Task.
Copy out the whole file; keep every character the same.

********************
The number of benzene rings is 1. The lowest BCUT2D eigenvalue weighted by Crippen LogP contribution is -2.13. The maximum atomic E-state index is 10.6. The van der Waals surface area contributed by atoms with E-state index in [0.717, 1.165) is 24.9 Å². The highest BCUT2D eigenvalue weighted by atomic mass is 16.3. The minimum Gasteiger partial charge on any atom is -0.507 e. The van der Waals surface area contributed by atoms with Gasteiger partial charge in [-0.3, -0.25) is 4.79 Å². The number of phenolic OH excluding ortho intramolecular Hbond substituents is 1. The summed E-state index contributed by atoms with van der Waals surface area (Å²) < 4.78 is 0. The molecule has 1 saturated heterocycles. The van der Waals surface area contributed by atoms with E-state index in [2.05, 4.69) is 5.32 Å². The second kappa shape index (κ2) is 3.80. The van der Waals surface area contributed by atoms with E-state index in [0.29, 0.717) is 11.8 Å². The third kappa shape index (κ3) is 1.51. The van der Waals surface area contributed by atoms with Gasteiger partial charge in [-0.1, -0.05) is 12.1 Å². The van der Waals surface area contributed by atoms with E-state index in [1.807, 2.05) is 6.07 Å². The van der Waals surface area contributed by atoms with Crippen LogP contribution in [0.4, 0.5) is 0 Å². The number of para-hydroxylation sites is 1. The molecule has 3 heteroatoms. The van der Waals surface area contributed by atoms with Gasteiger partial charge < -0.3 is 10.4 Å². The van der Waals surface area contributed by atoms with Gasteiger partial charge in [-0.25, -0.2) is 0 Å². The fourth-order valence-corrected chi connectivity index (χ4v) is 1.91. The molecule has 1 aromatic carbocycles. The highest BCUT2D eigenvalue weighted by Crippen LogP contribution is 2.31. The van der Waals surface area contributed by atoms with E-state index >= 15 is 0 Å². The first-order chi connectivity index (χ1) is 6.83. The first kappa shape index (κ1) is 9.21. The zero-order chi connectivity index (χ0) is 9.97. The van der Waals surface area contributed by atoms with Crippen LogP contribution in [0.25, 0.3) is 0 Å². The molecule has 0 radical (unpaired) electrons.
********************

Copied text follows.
The number of benzene rings is 1. The lowest BCUT2D eigenvalue weighted by Crippen LogP contribution is -2.13. The maximum atomic E-state index is 10.6. The van der Waals surface area contributed by atoms with E-state index in [0.717, 1.165) is 24.9 Å². The highest BCUT2D eigenvalue weighted by atomic mass is 16.3. The minimum Gasteiger partial charge on any atom is -0.507 e. The van der Waals surface area contributed by atoms with Gasteiger partial charge in [-0.3, -0.25) is 4.79 Å². The number of phenolic OH excluding ortho intramolecular Hbond substituents is 1. The summed E-state index contributed by atoms with van der Waals surface area (Å²) < 4.78 is 0. The molecule has 1 saturated heterocycles. The van der Waals surface area contributed by atoms with E-state index in [2.05, 4.69) is 5.32 Å². The second kappa shape index (κ2) is 3.80. The van der Waals surface area contributed by atoms with E-state index in [0.29, 0.717) is 11.8 Å². The third kappa shape index (κ3) is 1.51. The van der Waals surface area contributed by atoms with Gasteiger partial charge in [-0.1, -0.05) is 12.1 Å². The van der Waals surface area contributed by atoms with E-state index in [1.807, 2.05) is 6.07 Å². The van der Waals surface area contributed by atoms with Crippen LogP contribution in [0.4, 0.5) is 0 Å². The number of para-hydroxylation sites is 1. The molecule has 3 heteroatoms. The van der Waals surface area contributed by atoms with Gasteiger partial charge < -0.3 is 10.4 Å². The van der Waals surface area contributed by atoms with Gasteiger partial charge in [-0.25, -0.2) is 0 Å². The fourth-order valence-corrected chi connectivity index (χ4v) is 1.91. The molecule has 1 aromatic carbocycles. The highest BCUT2D eigenvalue weighted by Crippen LogP contribution is 2.31. The van der Waals surface area contributed by atoms with E-state index >= 15 is 0 Å². The first-order chi connectivity index (χ1) is 6.83. The first kappa shape index (κ1) is 9.21. The zero-order chi connectivity index (χ0) is 9.97. The van der Waals surface area contributed by atoms with Crippen LogP contribution in [0.25, 0.3) is 0 Å². The molecule has 0 radical (unpaired) electrons.